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Gay v. City of Glendale

Supreme Court of Arizona

January 5, 1933

LOUIE E. GAY, Appellant,
v.
THE CITY OF GLENDALE, a Municipal Corporation, W. E. KALAS, Mayor of the City of Glendale, Arizona, and F. S. HEATWOLE, J. D. LYNCH, J. A. MILLER, W. F. MOORE, J. E. SMITH and JOE WHITNEY, as Individuals and as Members of the Common Council of the City of Glendale, a Municipal Corporation, and CLARENCE HAMMERBACKER, as Clerk and Treasurer of the City of Glendale, Arizona, a Municipal Corporation, Appellees

On motion for rehearing on appeal from a judgment of the Superior Court of the County of Maricopa. Joseph S. Jenckes, Judge. Rehearing denied.

For original opinion see ante, p. 207, 16 P.2d 971.

Messrs. Gillum & Locke, for Appellant.

Messrs. Cunningham, Carson & Gibbons, for Appellees.

OPINION

LOCKWOOD, J.

We have considered carefully all the points raised by appellees on their petition for rehearing and see no reason for departing from our conclusions stated in the original opinion herein, [41 Ariz. 266] ante, p. 207, 16 P.2d 971, handed down December 12, 1932.

We think, however, the statement "that the granting of compensation to any officer after he has commenced to serve the term for which he has been chosen, when no compensation was provided by law before he assumed the duties of his office, is an increase of compensation within the constitutional provision above cited" was perhaps too broad and may lead to confusion in the minds of salary fixing bodies as to the extent of their power. For that reason we explain more fully the application of the rule and its limitations.

Counsel for appellees have cited to us many cases which they contend justify the conclusion that the "granting of compensation . . . when no compensation was

Page 812

provided by law" is not an increase within the constitutional provisions similar to section 17, part 2, article 4, of our Constitution. These cases are Purcell v. Parks, 82 Ill. 346; County of Crawford v. Nash, 99 Pa. 253; Shearer v. Flannery, 68 Cal.App. 91, 228 P. 549; Harper v. Board of Commissioners, 54 Okl. 545, 149 P. 1102, 154 P. 529; State v. McDowell, 19 Neb. 442, 27 N.W. 433; Rucker v. Supervisors, 7 W.Va. 661; Gwynn v. McKinley, 30 Cal.App. 381, 158 P. 1059; State v. Harper, 33 Okl. 572, 123 P. 1038; James v. Duffy, 140 Ky. 604, 131 S.W. 489, 140 Am. St. Rep. 404; Stone v. Pryor, 103 Ky. 645, 45 S.W. 1053, 1136; Arnold v. Sullenger, 200 Cal. 632, 254 P. 267. We both read and considered these cases before rendering our previous decision and were of the opinion they were not in point.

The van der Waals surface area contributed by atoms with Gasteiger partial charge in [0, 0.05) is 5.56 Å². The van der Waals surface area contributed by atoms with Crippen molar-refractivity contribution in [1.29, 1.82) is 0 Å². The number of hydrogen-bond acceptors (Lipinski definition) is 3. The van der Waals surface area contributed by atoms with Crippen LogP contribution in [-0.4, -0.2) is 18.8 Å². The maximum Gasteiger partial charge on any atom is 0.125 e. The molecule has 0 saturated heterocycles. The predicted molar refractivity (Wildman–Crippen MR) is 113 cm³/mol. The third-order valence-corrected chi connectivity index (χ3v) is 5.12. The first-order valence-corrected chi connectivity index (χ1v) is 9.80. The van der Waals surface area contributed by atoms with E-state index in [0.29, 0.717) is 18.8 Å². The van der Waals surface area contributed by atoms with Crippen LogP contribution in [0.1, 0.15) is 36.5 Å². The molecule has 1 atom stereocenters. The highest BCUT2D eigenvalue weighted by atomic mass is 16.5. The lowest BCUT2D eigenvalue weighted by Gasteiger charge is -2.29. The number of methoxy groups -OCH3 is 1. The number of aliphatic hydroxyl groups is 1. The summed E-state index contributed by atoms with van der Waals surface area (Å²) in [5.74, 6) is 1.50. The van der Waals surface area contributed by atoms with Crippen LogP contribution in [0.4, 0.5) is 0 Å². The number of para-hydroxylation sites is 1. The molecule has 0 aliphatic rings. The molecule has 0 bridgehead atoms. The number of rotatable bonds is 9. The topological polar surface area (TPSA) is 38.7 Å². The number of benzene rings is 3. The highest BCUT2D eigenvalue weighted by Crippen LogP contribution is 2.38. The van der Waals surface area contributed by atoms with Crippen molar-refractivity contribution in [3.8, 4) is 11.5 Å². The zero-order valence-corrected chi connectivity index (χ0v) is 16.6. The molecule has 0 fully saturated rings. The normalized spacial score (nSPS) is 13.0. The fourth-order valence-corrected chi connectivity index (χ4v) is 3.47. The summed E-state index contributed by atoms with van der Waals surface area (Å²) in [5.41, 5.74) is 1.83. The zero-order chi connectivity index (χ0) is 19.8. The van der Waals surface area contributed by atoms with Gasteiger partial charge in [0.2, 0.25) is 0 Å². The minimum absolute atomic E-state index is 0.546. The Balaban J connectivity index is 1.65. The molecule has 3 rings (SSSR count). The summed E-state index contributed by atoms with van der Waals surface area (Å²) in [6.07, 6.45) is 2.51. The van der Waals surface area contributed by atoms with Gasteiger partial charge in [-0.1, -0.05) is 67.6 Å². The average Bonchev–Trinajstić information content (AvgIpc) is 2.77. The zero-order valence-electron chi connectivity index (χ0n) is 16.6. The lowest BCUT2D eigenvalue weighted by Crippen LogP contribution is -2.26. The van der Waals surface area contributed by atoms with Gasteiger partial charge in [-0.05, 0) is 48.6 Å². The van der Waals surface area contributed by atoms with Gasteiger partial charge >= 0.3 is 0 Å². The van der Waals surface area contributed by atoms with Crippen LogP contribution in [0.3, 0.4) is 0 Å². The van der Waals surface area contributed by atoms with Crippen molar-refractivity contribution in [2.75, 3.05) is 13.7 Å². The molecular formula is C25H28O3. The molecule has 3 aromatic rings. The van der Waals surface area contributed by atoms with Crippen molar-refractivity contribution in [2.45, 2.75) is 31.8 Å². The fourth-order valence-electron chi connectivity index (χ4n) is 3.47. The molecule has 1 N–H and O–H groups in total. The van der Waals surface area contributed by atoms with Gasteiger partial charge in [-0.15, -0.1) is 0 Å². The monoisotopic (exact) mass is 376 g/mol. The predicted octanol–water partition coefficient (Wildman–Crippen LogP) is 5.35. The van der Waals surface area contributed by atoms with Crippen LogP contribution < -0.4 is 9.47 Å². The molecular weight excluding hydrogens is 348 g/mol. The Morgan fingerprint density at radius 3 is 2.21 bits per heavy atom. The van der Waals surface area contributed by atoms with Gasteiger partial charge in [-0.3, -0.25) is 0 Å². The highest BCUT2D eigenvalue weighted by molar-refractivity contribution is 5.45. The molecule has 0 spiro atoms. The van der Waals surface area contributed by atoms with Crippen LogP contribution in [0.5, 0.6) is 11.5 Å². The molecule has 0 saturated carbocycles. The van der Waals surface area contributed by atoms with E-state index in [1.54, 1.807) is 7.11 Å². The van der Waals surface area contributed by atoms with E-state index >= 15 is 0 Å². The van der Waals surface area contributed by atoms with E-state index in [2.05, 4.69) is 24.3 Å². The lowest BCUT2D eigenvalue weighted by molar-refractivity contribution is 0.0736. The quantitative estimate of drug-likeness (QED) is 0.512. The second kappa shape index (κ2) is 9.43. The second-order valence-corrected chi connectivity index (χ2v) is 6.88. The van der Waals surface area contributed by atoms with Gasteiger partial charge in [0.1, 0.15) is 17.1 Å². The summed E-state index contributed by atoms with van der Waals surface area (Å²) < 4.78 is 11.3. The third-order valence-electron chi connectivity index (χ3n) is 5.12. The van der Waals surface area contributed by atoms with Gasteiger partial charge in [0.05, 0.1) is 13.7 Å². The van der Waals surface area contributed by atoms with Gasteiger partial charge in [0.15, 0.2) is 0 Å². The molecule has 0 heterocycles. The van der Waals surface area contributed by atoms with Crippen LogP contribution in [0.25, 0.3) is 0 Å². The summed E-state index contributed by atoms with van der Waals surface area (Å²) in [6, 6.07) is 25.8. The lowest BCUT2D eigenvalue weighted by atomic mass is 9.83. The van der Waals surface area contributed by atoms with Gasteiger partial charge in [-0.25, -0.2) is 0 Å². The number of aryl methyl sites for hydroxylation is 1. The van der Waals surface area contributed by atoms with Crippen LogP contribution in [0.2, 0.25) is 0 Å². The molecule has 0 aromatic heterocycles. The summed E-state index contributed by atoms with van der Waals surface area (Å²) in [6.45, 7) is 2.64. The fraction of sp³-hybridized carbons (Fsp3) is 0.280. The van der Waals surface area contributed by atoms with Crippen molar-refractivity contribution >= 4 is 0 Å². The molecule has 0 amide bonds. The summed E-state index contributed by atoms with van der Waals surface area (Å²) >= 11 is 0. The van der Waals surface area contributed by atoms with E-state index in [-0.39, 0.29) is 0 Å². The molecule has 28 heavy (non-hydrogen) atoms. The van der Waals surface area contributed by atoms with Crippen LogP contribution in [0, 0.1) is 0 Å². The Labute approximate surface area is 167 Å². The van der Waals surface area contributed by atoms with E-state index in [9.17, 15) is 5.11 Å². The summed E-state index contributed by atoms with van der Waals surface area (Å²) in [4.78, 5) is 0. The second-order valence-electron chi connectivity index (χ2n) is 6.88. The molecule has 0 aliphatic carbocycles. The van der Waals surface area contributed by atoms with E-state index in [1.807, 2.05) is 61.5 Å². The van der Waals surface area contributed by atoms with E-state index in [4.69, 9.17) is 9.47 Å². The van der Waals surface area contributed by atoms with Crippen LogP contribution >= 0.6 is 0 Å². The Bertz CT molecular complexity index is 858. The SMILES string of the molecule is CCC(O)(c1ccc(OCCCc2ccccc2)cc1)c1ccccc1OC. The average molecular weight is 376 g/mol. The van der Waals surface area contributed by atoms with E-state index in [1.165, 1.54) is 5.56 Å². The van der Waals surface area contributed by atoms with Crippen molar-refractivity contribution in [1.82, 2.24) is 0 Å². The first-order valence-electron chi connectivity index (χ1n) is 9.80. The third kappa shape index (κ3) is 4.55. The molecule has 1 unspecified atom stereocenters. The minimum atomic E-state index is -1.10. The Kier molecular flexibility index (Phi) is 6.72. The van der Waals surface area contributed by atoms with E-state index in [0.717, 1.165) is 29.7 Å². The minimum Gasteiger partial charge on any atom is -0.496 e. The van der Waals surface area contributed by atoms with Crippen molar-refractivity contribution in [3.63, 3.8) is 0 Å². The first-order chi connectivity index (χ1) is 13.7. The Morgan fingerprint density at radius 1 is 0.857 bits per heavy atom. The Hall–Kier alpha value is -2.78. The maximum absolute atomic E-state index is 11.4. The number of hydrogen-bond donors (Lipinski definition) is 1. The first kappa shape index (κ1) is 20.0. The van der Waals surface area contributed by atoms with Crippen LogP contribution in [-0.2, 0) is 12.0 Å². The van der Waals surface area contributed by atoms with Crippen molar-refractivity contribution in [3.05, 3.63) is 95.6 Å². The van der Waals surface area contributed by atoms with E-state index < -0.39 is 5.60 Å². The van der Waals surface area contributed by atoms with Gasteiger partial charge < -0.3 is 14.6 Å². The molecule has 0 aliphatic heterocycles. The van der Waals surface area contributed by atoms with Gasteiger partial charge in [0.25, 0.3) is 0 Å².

In County of Crawford v. Nash, supra, for example, it is held that the limitations of the Pennsylvania Constitution regarding increases of salaries apply only to laws passed by the General Assembly. [41 Ariz. 267] This is directly contrary to the rule laid down by us in State Consolidated Publishing Co. v. Hill, 39 Ariz. 21, 3 P.2d 525.

While many of these cases do state flatly that the fixing of a salary when none previously existed is not within constitutional inhibitions like ours, the true principle on which most, if not all, of them were decided, is stated in substance in the case of Gwynn v. McKinley, supra, as follows:

". . . The constitutional provision in question is founded in good sense and justice, but it cannot justly be so construed as to prevent the Legislature from supplying a manifest ellipsis in the law -- to correct an obvious inadvertence whose result, if permitted to remain uncorrected, must be to hamper in no inconsiderable degree the proper administration of public affairs under a system established by the people themselves through their Constitution. There is nothing in the Constitution implying that persons performing public services shall not be compensated, and adequately compensated, therefor. On the contrary, that instrument contemplates that all public servants shall be justly compensated for their public services. . . . The Constitution has, save in an exceptional instance or two, committed to the Legislature the duty of making provision for such compensation, and, where that body fails wholly to do its duty in that regard, it must be assumed that the omission has been due entirely to an oversight or inadvertence. To hold it to be true, then, that in such a case an act, whose purpose is merely to correct the inadvertence and so provide for compensation -- provide for something which therefore had not existed -- amounts to an 'increase' of compensation within the import of the constitutional provision in question would be to give to that provision a most unreasonable construction or a construction from which most unjust consequences would follow, where the Legislature had failed to do its duty in that regard."

In other words, if through inadvertence the salary fixing body has failed to fix any salary when an office [41 Ariz. 268] is first created, and the obvious intent and purpose of the law creating the office is that the incumbent should receive a salary, such body may once, and once only, fix compensation for the officer, even though it be done during his term of office, but cannot thereafter change the compensation so that the change takes ...


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